Like you, I’ve been doing it “old school” for many years, tho no longer professionally. But in many ways the tape-deck + mixer metaphor seems quaint, antiquated, and anachronistic, given what is now possible in-the-box. Other DAWs, e.g., Ableton Live, have successfully introduced completely new digital-centric paradigms, designed to make a certain workflow easier, natural, and intuitive.

I no longer want to spread, say, “drums” around, across MIDI tracks, Audio tracks, VST tracks, Groups, Sends, VCA tracks, and probably more I’m forgetting. I want “drum-ness” in one place, supporting the natural workflow:

recording/tracking

  • record performance(s) - MIDI, in my case, as I use e-drums
    production
  • editing performance: fix mistakes, timing, etc., arranging clips to fit the song
  • tweaking individual drums & cymbals and perhaps insert FX to get just the right tone
    mixing
  • mix the entire drum section down to stereo “stem”
  • mix the stems into a finished song

of course, the workflow is non-linear: you often need to go back several steps, make changes, then try to recreate all the subsequent steps to get back to where you were. but the point is to move through the layers of abstraction, making choices and commitments along the way, such that by the time your mixing down the song you’re focused on the whole song, not still fiddling with minutia like adjusting for the edrum’s MIDI delay or some such.

not only would the proposed “super Instrument Tracks” keep everything in one place, visually, all the change history could be preserved, as well, so if you had to go back a step or few, you could go back, make the changes, and selectively apply the previous follow-on changes to get back to, say the stereo stem.

there are doubtless some more complex scenarios that this would not address. for example, the above works a lot better with insert FX (since you’re trying to keep everything with that instrument in one place), at least up through creating the stem. but CPU resources are sufficient these days that I tend to prefer Insert FX anyway, since we can now create as many instances as we want, no longer having to make the best use of some limited number of outboard FX via Sends.

another big advantage to this “new school” of working really shines when you have to go back to a project, especially if it were left, ahem, unfinished. no longer would you have to scratch your head to figure out which MIDI parts were used to render Audio parts - or even if the Audio parts were up-to-date with their source MIDI parts. routings, in general, would be much simpler, taking less time to re-familiarize.

perhaps the most powerful and intuitive way to think about this way of working is from back-to-front: beginning with the end in mind.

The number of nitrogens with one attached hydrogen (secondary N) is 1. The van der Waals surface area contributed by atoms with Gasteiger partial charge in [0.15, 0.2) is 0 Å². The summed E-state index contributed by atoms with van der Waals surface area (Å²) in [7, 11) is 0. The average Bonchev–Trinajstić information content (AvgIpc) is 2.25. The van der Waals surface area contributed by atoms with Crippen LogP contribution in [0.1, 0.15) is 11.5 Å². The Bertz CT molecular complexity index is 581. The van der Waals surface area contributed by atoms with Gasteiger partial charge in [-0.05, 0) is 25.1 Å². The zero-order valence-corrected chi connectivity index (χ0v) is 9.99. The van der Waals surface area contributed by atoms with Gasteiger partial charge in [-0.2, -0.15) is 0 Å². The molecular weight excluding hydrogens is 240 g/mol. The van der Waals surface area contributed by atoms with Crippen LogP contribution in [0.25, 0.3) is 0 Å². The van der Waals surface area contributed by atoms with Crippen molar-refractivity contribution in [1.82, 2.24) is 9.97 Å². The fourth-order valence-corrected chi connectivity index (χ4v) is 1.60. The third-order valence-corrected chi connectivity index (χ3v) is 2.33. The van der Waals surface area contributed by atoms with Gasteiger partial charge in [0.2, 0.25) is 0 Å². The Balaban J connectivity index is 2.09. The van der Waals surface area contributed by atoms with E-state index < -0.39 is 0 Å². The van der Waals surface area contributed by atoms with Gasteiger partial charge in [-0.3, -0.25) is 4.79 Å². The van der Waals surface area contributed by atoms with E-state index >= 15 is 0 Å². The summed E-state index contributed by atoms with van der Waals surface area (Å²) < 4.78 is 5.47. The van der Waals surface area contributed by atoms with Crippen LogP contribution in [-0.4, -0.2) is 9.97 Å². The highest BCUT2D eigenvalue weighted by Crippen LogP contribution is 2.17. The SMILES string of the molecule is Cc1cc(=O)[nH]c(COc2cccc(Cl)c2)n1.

• mastering: your input is typically a stereo mix. output is stereo mix. your job: make it sound great, fit with the record, media, etc.
  • mixing: input (in how i work, anyway) is typically a set of mono & stereo stems, one for each logical grouping. output: stereo mix
  • producing: input is a set of performance tracks, MIDI and/or Audio; output is one or more mono or stereo stems. I dunno how many others work this way, and it’s certainly not perfect; I (very) often have to go back and make tweaks to better balance with the rest of the song. But still, the step is well-defined: take all the random stuff that goes into a performance and “print it” so as to put that complexity behind us and focus on the bigger picture.
  • tracking: input - whatever you want: MIDI, audio, loops, … But even with this open-endedness, I still think of it as “drums” or “lead guitar” or “background vocals” or whatever, and those entities are typically carried through to stems. YMMV.

Barring direct support for this, I have to manage it all with nested folders / folding. Doable, but not ideal.

BTW, in software engineering / computer programming, we invent new programming languages to create these sorts of higher-level abstractions, which leads to dramatically higher productivity, fewer bugs, and general technological advancement. In the early days, programmers had to tell the machine to put numbers in its internal registers, just to add two numbers together, and then tell it to move the result to some specific spot in memory. i.e., the software language directly mimicked the underlying hardware - kind like our mixed+tape deck DAW paradigm. Nowadays, programmers can, for example, tell the machine to go figure out who’s face is in a picture. But we never woulda got there if we were still telling the machine how to physically add two numbers together.

– jdm

Render in Place creates an audio file that can be used like any other audio file.

Freeze is simply a safety feature to avoid accidentally editing it during complicated tracking or mixing tasks.

I agree though that the MIDI track and Instrument track system could be done better. Currently for example Groove Agent has its own independent mix page which is annoying during mixdown because it is hard to access and the GUI is different. So to raise the hihat level for example clients need to go to Project Window, draw up GA, edit, then return to the mixer again. Could there be some sort of clickable submix in the main mix window? :nerd:

The problem with Instrument Tracks for -every- composer that uses orchestral libraries and notation is that it’s 2019 and if I write for ‘violins’ I still cannot have a single ‘instrument’ called “1st Violins”. What I have to do is have perhaps a DOZEN separate MIDI tracks to hold separate articulations I might encounter during a piece.

THERE IS -STILL- NO TRULY COMPREHENSIVE, ELEGANT WAY TO HANDLE ALL THE ARTICULATIONS (EG. DIVISIS)

And that is because Expression Maps AND AND AND Note Expression have been left hanging FOR YEARS.